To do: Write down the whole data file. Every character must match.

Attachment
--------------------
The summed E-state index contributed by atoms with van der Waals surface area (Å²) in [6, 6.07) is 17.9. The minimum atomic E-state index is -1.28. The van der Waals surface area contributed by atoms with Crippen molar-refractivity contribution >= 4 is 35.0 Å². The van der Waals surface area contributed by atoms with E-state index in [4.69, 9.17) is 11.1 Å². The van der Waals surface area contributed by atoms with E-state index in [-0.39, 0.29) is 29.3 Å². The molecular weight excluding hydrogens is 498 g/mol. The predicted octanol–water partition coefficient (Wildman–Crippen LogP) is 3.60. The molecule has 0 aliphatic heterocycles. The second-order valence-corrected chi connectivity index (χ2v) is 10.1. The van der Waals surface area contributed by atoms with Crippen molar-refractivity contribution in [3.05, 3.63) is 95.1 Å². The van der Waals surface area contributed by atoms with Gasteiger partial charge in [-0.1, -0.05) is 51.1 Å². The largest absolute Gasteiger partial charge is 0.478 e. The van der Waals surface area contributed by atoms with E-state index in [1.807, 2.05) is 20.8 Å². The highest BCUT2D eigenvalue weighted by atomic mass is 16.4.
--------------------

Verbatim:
The summed E-state index contributed by atoms with van der Waals surface area (Å²) in [6, 6.07) is 17.9. The minimum atomic E-state index is -1.28. The van der Waals surface area contributed by atoms with Crippen molar-refractivity contribution >= 4 is 35.0 Å². The van der Waals surface area contributed by atoms with E-state index in [4.69, 9.17) is 11.1 Å². The van der Waals surface area contributed by atoms with E-state index in [-0.39, 0.29) is 29.3 Å². The molecular weight excluding hydrogens is 498 g/mol. The predicted octanol–water partition coefficient (Wildman–Crippen LogP) is 3.60. The molecule has 0 aliphatic heterocycles. The second-order valence-corrected chi connectivity index (χ2v) is 10.1. The van der Waals surface area contributed by atoms with Crippen molar-refractivity contribution in [3.05, 3.63) is 95.1 Å². The van der Waals surface area contributed by atoms with Gasteiger partial charge in [-0.1, -0.05) is 51.1 Å². The largest absolute Gasteiger partial charge is 0.478 e. The van der Waals surface area contributed by atoms with E-state index in [1.807, 2.05) is 20.8 Å². The highest BCUT2D eigenvalue weighted by atomic mass is 16.4.